Families reunite with returning USS Nimitz sailors after painful 1-year wait

The USS Nimitz was officially 320 days at sea, which makes it the longest deployment since the Cold War.
LEMOORE, Calif. (KFSN) -- The wait is finally over for many families after Thursday's homecoming at the Lemoore Naval Air Station.

Nearly a year's worth of anticipation exploded with emotions for the families of the brave sailors who returned home to their loved ones at Lemoore Naval Air Station.

When Jennifer Hoffman said goodbye to her husband ten months ago, she assumed she'd have him back home for the holidays.

But when his deployment aboard the USS Nimitz Carrier Strike Group was extended multiple times she knew she'd have to carry on a little longer for her family, a family that had grown from three to four during his time serving our country.

"We thought first they'd be home for Christmas and that got pulled out from underneath us, and we thought New Year's. It's just been a lot of hang on and wait, patience, patience and more patience," says Jennifer.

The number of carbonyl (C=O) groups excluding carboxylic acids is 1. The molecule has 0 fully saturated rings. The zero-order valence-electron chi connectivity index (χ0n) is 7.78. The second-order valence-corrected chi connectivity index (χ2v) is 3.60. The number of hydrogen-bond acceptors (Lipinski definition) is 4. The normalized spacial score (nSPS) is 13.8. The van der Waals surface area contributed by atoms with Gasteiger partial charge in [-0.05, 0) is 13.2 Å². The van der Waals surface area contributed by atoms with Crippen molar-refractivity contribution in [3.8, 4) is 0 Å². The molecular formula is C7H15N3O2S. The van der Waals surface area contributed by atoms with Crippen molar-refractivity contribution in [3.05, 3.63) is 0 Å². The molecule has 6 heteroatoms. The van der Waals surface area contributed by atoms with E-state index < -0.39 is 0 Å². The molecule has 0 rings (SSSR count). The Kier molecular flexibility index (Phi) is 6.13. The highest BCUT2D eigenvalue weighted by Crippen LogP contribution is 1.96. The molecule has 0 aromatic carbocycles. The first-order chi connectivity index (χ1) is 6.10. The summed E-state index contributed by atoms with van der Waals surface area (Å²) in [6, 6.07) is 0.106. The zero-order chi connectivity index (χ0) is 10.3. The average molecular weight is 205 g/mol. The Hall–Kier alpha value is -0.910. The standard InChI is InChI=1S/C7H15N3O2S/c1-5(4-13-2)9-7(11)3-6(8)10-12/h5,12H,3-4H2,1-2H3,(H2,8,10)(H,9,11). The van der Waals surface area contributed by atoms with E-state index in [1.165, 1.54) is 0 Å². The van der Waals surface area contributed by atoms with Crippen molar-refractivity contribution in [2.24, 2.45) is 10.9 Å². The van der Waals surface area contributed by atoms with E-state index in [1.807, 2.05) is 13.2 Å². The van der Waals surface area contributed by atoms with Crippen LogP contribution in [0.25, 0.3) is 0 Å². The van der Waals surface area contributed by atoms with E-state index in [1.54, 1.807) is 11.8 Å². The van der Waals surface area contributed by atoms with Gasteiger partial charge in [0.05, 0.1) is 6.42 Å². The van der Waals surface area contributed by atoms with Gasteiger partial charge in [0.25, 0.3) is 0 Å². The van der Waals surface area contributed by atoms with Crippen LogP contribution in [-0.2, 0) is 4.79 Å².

But the anticipation turned to excitement as the Fighting Redcocks attack squadron approached the waiting families.

Moments after his F-18 Super Hornet touched down, Lt. Commander Andrew Hoffman hugged 4-year-old Grayson and met 9-month-old Jackson for the first time.

"I see a brand new little guy. I can't doubt he's mine and I'm just so happy to finally meet him and actually be reunited with my family," says Andrew.

The couple is looking forward to getting back to family life and adjusting to a new everyday routine together.

"I'm just looking forward for some time with the family and taking some time off. We have a camper and we've been talking about going camping and that's socially distanced," says Andrew.

It was officially 320 days at sea, which makes it the longest deployment since the Cold War, but technically the sailors from Lemoore were gone even longer than that because they started quarantining since April.
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